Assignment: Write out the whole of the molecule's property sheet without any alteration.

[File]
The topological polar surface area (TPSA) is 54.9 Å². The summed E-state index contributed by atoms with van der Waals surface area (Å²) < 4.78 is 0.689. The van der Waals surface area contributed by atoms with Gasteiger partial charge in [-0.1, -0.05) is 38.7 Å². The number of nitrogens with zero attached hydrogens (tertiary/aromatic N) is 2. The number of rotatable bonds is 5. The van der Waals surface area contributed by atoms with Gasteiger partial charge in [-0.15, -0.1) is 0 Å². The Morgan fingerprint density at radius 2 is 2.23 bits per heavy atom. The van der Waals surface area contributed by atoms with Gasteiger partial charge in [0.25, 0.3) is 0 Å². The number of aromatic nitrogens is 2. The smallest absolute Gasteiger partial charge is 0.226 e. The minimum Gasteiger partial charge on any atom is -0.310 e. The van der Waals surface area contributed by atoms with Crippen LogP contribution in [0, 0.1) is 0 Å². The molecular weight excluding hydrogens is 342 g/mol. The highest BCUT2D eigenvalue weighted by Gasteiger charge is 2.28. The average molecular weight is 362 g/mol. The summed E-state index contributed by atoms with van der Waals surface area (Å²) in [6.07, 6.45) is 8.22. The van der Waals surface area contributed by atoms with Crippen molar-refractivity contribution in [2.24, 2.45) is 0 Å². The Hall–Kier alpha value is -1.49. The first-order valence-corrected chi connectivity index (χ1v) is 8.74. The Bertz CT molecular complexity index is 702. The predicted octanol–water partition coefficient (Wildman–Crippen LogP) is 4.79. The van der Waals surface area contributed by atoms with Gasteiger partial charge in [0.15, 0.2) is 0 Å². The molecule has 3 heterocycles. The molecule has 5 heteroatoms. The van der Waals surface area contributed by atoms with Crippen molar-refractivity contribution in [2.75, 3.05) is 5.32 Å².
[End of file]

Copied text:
The topological polar surface area (TPSA) is 54.9 Å². The summed E-state index contributed by atoms with van der Waals surface area (Å²) < 4.78 is 0.689. The van der Waals surface area contributed by atoms with Gasteiger partial charge in [-0.1, -0.05) is 38.7 Å². The number of nitrogens with zero attached hydrogens (tertiary/aromatic N) is 2. The number of rotatable bonds is 5. The van der Waals surface area contributed by atoms with Gasteiger partial charge in [-0.15, -0.1) is 0 Å². The Morgan fingerprint density at radius 2 is 2.23 bits per heavy atom. The van der Waals surface area contributed by atoms with Gasteiger partial charge in [0.25, 0.3) is 0 Å². The number of aromatic nitrogens is 2. The smallest absolute Gasteiger partial charge is 0.226 e. The minimum Gasteiger partial charge on any atom is -0.310 e. The van der Waals surface area contributed by atoms with Crippen LogP contribution in [0, 0.1) is 0 Å². The molecular weight excluding hydrogens is 342 g/mol. The highest BCUT2D eigenvalue weighted by Gasteiger charge is 2.28. The average molecular weight is 362 g/mol. The summed E-state index contributed by atoms with van der Waals surface area (Å²) in [6.07, 6.45) is 8.22. The van der Waals surface area contributed by atoms with Crippen molar-refractivity contribution in [2.24, 2.45) is 0 Å². The Hall–Kier alpha value is -1.49. The first-order valence-corrected chi connectivity index (χ1v) is 8.74. The Bertz CT molecular complexity index is 702. The predicted octanol–water partition coefficient (Wildman–Crippen LogP) is 4.79. The van der Waals surface area contributed by atoms with Gasteiger partial charge in [0.15, 0.2) is 0 Å². The molecule has 3 heterocycles. The molecule has 5 heteroatoms. The van der Waals surface area contributed by atoms with Crippen molar-refractivity contribution in [2.75, 3.05) is 5.32 Å².